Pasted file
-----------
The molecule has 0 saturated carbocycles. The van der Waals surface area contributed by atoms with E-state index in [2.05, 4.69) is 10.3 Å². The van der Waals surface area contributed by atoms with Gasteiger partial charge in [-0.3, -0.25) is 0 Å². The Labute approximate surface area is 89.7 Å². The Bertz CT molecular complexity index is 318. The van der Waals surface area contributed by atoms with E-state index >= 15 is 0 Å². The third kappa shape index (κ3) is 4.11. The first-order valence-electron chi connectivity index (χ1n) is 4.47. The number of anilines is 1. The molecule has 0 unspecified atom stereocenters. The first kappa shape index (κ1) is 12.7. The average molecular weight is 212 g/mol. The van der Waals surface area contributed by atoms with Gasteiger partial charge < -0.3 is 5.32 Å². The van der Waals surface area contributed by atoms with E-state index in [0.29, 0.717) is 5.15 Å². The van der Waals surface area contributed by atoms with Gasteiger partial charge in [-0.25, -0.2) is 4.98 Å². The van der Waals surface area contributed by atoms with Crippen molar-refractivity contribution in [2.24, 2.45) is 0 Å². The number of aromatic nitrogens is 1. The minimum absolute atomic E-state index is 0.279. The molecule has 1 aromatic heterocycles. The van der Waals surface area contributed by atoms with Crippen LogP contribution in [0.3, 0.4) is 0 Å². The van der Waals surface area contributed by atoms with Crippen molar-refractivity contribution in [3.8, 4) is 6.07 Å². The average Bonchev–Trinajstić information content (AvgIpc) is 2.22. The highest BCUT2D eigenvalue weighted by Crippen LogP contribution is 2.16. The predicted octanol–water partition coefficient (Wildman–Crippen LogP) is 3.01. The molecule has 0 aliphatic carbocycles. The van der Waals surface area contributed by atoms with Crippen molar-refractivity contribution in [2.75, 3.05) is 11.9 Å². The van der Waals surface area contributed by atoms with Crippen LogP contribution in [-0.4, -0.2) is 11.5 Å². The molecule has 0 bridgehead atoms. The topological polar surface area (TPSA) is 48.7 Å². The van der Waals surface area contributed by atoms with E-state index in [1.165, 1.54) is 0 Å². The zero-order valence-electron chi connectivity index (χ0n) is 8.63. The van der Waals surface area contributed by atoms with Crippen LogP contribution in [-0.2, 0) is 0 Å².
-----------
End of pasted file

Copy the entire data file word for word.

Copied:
The molecule has 0 saturated carbocycles. The van der Waals surface area contributed by atoms with E-state index in [2.05, 4.69) is 10.3 Å². The van der Waals surface area contributed by atoms with Gasteiger partial charge in [-0.3, -0.25) is 0 Å². The Labute approximate surface area is 89.7 Å². The Bertz CT molecular complexity index is 318. The van der Waals surface area contributed by atoms with E-state index >= 15 is 0 Å². The third kappa shape index (κ3) is 4.11. The first-order valence-electron chi connectivity index (χ1n) is 4.47. The number of anilines is 1. The molecule has 0 unspecified atom stereocenters. The first kappa shape index (κ1) is 12.7. The average molecular weight is 212 g/mol. The van der Waals surface area contributed by atoms with Gasteiger partial charge < -0.3 is 5.32 Å². The van der Waals surface area contributed by atoms with E-state index in [0.29, 0.717) is 5.15 Å². The van der Waals surface area contributed by atoms with Gasteiger partial charge in [-0.25, -0.2) is 4.98 Å². The van der Waals surface area contributed by atoms with Crippen molar-refractivity contribution in [2.24, 2.45) is 0 Å². The number of aromatic nitrogens is 1. The minimum absolute atomic E-state index is 0.279. The molecule has 1 aromatic heterocycles. The van der Waals surface area contributed by atoms with Crippen LogP contribution in [0.3, 0.4) is 0 Å². The van der Waals surface area contributed by atoms with Crippen molar-refractivity contribution in [3.8, 4) is 6.07 Å². The average Bonchev–Trinajstić information content (AvgIpc) is 2.22. The highest BCUT2D eigenvalue weighted by Crippen LogP contribution is 2.16. The predicted octanol–water partition coefficient (Wildman–Crippen LogP) is 3.01. The molecule has 0 aliphatic carbocycles. The van der Waals surface area contributed by atoms with Crippen molar-refractivity contribution in [2.75, 3.05) is 11.9 Å². The van der Waals surface area contributed by atoms with Crippen LogP contribution in [-0.4, -0.2) is 11.5 Å². The molecule has 0 bridgehead atoms. The topological polar surface area (TPSA) is 48.7 Å². The van der Waals surface area contributed by atoms with E-state index in [1.165, 1.54) is 0 Å². The zero-order valence-electron chi connectivity index (χ0n) is 8.63. The van der Waals surface area contributed by atoms with Crippen LogP contribution in [-0.2, 0) is 0 Å².